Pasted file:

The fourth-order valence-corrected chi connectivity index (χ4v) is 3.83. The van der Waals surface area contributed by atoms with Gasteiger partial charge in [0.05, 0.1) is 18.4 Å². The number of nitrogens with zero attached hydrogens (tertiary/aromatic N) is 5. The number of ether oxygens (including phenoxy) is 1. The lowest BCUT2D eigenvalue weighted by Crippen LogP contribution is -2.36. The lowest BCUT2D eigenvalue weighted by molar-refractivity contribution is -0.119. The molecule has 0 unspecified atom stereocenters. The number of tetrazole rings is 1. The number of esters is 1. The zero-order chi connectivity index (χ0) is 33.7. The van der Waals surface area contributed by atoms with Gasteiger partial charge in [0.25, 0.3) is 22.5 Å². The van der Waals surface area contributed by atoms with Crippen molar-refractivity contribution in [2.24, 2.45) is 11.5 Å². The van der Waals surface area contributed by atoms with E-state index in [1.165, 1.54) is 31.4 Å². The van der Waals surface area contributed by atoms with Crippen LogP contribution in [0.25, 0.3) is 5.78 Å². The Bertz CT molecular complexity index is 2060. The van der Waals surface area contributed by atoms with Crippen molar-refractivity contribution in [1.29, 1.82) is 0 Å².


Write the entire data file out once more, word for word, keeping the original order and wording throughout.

The fourth-order valence-corrected chi connectivity index (χ4v) is 3.83. The van der Waals surface area contributed by atoms with Gasteiger partial charge in [0.05, 0.1) is 18.4 Å². The number of nitrogens with zero attached hydrogens (tertiary/aromatic N) is 5. The number of ether oxygens (including phenoxy) is 1. The lowest BCUT2D eigenvalue weighted by Crippen LogP contribution is -2.36. The lowest BCUT2D eigenvalue weighted by molar-refractivity contribution is -0.119. The molecule has 0 unspecified atom stereocenters. The number of tetrazole rings is 1. The number of esters is 1. The zero-order chi connectivity index (χ0) is 33.7. The van der Waals surface area contributed by atoms with Gasteiger partial charge in [0.25, 0.3) is 22.5 Å². The van der Waals surface area contributed by atoms with Crippen molar-refractivity contribution in [2.24, 2.45) is 11.5 Å². The van der Waals surface area contributed by atoms with E-state index in [1.165, 1.54) is 31.4 Å². The van der Waals surface area contributed by atoms with Crippen LogP contribution in [0.25, 0.3) is 5.78 Å². The Bertz CT molecular complexity index is 2060. The van der Waals surface area contributed by atoms with Crippen molar-refractivity contribution in [1.29, 1.82) is 0 Å².